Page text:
0:00

So now that we have the algorithm BFS and we argued,

Â we showed how it works and we argued that it is correct.

Â We looked at the distances it computes and they make sense.

Â The question is, again it takes us back to the question, is it efficient?

Â We have seen brute force algorithm for

Â computing distances, we analyzed the surrounding time, it didn't look good.

Â We said this is not feasible.

Â Now we have come up with another algorithm that is simple, the question is,

Â is it efficient?

Â 0:28

The next thing we need to do is to try to understand the efficiency of

Â this algorithm.

Â So, we will look at this algorithm and

Â try to analyze its running time and see how long it takes.

Â As again as we showed before is that when we have the algorithm the first thing we

Â should do is number the lines, and start thinking about how long each line takes.

Â Okay?

Â And before we start analyzing these the, the running time,

Â we have to answer a few questions.

Â Remember, that we now to talk about a specific implementation, and,

Â because we need to understand how this operations are going to be performed.

Â So the first thing we are going to assume is that the graph is given by

Â its adjacency list.

Â The graph is going to be given by its adjacency list, not adjacency matrix.

Â The second thing I'm going to assume,

Â without loss of generality, that this, the, the graph that the,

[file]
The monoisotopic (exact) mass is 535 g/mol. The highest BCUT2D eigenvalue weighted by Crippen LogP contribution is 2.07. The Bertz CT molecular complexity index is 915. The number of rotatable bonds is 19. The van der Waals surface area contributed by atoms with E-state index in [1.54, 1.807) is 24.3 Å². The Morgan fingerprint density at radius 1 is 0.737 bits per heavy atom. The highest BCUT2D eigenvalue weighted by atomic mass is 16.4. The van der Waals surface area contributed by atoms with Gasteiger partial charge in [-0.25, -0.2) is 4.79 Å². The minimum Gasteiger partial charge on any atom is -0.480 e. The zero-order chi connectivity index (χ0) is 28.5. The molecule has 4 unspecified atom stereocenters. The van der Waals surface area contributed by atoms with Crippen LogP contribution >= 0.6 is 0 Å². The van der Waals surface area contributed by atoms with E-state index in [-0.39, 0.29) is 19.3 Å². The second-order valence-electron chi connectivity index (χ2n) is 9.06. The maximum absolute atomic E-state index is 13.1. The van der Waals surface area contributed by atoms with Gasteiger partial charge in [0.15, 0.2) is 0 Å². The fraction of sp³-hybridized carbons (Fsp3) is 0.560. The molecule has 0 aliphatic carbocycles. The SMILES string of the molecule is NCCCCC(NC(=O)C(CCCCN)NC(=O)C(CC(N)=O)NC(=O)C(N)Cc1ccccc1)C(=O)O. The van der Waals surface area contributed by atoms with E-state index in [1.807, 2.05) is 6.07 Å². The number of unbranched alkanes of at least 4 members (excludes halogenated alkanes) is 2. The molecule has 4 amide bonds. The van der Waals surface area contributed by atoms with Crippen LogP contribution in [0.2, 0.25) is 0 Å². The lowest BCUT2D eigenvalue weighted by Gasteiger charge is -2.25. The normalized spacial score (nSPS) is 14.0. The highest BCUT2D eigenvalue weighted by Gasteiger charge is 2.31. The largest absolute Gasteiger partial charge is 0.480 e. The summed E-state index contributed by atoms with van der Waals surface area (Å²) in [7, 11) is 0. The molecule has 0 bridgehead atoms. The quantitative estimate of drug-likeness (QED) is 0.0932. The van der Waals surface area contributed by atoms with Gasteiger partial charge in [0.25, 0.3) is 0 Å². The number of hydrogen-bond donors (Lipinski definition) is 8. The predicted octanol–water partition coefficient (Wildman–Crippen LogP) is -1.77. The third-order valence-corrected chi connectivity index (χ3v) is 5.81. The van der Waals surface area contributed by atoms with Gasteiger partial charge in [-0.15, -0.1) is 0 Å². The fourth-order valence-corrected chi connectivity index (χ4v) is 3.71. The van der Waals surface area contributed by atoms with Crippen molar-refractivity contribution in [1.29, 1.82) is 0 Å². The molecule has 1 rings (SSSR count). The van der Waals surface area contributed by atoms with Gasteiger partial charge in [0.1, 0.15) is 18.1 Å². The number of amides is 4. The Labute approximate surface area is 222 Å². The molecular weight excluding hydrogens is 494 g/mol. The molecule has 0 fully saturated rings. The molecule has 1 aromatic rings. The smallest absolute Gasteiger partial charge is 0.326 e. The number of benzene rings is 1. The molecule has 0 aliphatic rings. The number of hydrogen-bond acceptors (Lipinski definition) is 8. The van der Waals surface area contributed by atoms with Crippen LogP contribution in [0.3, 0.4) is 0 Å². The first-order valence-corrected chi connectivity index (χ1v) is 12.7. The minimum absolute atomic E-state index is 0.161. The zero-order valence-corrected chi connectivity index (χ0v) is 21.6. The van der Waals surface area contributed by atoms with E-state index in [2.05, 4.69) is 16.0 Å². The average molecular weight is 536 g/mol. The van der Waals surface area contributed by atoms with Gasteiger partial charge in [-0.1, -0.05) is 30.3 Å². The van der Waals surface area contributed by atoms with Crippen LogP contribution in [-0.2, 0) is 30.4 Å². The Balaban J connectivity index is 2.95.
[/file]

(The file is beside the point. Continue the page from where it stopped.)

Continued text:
Â the algorithm is going to run on is going to be connected, okay?

Â The, the graph is going to be connected, which means there is a path from i,

Â the initial node, to every other node in the graph.

Â 1:29

And the third thing we need to talk about is what is the input size okay.

Â When we talk about adjacent sorest, it makes sense to,

Â to think about the number of nodes and the number of edges.

Â So I will assume that I have N nodes and M edges.

Â Okay, so the number of nodes is N and the number of edges is M.

Â Now that we know that the input size parameters are m and n,.

Â We know it is represented as an adjacency list,

Â I assume it is connected, let's see now how long it takes.

Â Okay, so now, the first line is initialize q on m t q,

Â this is, again, a basic operand individual operation,

Â a basic operation that we will assume it takes on the order of one step, okay.

Â So, I will say on the order of one step.

Â Remember that all one basically says that it takes a constant number of operations.

Â 2:47

Enqueue Q, i, adding an element to the queue is also a constant

Â number of operations, it is 1, or a constant amount, a fixed amount of time.

Â Now we come to this loop here.

Â Now, how many times is this loop going to iterate, while Q is not empty?